July 24, 2003
Mr. Schumpeter, Call Your Office!
Fed President Robert McTeer, whom I hope will take over for Mr. Greenspan pretty soon, delivered a great speech to graduating Econ majors at the University of Texas. The whole speech is worth a read but my favorite line is:
"Economics majors understand the nonintuitive reality that real progress comes from job destruction. It once took 90 percent of our population to grow our food. Now it takes less than 3 percent. Pardon me, Willie, but are we worse off because of the job losses in agriculture? The would-have-been farmers are now college professors and computer gurus or singing the country blues on Sixth Street."
If the Economics major is acquainted with the theories of Joseph Alois Schumpeter, they grasp it. Schumpeter's known for his "Gales of Creative Destruction" and while Mister McTeer may be the first to use them against a country music legend, they show up about everywhere else.
I was reading a story of job layoffs at Kodak when the title of this column came to me. Some nine thousand in the film and film processing division will be let go this month. I feel sad for the people and have a certain empathy as it has been 18 months since I have had a regular paycheck. Politics and Economics both require a certain cold rationality that does not come naturally to me. Liberals will be in business for many years.
At the same time, this article, in the Wall Street Journal no less, read as if this were ample evidence that the slowdown is still in force. It is quite obviously a sign of wealth creation and economic vitality. Quick. Grab a 3 x 5" white index card with no lines on at least one side and a fine point marker and a ruler - got it? Great. Chart your film purchases over the last decade. The x-axis is time and the y-axis is the amount of film you bought that year. The area under the curve is your total film purchases in the last ten years and the slope of that line is why Kodak is releasing 9000 workers.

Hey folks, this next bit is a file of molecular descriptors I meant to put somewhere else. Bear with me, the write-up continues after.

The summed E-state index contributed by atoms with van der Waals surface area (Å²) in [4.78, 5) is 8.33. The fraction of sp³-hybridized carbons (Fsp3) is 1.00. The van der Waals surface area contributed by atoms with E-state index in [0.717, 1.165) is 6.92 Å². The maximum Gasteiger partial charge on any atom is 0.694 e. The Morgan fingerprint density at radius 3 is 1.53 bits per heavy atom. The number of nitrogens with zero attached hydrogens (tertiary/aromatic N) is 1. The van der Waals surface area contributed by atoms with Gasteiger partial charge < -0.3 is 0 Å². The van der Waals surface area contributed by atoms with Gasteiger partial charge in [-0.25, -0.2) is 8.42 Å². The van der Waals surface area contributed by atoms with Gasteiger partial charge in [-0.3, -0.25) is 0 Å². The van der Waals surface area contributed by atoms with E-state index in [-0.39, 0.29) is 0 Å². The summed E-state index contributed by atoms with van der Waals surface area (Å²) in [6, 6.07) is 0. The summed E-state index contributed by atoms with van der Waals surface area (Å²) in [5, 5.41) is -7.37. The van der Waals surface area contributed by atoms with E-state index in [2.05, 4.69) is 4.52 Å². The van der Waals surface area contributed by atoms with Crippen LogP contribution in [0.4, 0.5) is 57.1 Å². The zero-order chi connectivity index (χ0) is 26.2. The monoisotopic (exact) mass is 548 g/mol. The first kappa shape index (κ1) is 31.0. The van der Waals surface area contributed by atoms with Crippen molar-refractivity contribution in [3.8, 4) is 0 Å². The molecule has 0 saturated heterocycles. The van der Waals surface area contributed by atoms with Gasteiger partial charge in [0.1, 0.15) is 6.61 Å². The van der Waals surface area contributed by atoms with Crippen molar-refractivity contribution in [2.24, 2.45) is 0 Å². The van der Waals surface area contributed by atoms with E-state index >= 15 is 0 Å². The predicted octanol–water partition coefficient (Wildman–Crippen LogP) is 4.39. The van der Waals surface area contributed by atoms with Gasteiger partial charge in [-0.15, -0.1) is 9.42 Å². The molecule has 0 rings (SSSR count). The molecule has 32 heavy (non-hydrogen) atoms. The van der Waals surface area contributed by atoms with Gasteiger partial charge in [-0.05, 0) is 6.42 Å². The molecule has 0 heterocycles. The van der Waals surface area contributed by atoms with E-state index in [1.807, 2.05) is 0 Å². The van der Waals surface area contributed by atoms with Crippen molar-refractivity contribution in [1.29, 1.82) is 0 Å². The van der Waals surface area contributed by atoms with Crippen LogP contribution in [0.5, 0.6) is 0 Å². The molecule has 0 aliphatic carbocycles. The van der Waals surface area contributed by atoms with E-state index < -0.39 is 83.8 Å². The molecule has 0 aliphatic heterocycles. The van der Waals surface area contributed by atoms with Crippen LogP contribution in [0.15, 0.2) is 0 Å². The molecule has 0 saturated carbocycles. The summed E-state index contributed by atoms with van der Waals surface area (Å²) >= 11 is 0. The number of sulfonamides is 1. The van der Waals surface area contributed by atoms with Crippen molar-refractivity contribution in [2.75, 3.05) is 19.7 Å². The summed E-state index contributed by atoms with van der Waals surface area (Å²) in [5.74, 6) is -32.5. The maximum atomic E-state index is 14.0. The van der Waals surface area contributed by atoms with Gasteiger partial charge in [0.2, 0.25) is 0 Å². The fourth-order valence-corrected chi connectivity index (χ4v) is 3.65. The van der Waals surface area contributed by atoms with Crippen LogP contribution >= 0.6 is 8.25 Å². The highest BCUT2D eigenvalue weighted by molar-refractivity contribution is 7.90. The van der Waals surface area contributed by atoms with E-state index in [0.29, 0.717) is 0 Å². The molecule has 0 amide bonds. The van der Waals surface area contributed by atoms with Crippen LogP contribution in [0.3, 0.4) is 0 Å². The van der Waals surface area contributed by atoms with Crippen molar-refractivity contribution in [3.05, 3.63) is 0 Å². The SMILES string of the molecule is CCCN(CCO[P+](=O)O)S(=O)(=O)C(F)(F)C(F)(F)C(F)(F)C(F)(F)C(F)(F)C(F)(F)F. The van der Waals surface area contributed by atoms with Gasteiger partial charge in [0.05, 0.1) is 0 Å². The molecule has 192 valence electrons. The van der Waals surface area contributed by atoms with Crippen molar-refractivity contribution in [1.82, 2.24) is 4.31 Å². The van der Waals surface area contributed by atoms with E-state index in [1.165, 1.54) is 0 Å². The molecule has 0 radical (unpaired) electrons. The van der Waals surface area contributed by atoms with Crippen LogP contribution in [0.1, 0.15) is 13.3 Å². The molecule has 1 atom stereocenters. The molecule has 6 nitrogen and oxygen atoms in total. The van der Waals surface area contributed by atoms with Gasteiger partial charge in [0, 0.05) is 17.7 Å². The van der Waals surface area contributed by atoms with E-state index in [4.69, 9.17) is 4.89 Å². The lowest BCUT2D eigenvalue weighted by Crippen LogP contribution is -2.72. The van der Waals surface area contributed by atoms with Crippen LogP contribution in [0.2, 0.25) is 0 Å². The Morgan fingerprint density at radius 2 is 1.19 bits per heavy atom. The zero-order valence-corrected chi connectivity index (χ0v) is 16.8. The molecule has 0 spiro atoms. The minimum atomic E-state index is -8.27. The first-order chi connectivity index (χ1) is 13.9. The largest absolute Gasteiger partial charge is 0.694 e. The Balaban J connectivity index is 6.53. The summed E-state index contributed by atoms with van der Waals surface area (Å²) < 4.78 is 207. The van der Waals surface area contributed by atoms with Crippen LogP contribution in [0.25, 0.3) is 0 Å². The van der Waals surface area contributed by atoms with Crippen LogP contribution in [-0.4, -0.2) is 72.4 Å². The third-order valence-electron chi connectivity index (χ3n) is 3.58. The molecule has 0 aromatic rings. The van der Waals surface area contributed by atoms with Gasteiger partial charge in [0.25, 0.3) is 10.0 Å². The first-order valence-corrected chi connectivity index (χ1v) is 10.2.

Ouch! I haven't bought any film in two years. I went to a pro studio to get band pictures done, and even in that last bastion of silver compounds and stop bath, the process was all digital. Five years ago, I bought a roll a month and considered myself a casual user. My childrearing relatives went through ten times that. Now it's all digital. The Kodak workers should write software, or start a web page to share and print pictures. Or open a scanning service to digitize all the pictures people took all those years with the products they used to make. Or better still, come up with the "Gale of Creative Destruction" that will relegate the digital camera to the trash heap.
Heartless. A digital Marie Antoinette: "let them write software!" (Yes I know it wasn't Marie Antoinette, but that's another day, another column.)
But the people would be better off writing software. It's a good job. It's better for the environment than heavy metals. It pays better. It adds wealth to the person and the community to replace 9000 film manufacturers with 9000 web geeks. Starbucks alone should generate another 0.17/share…
When you see the job losses, it's okay to feel bad for the workers. But always ask yourself if this is not a buggy-whip manufacturer that is having its capital reallocated to a better use. World market growing pains may hurt but they create wealth for all of us.
Last time: Checks and Balances
Next time: A Free Market Solution to SPAM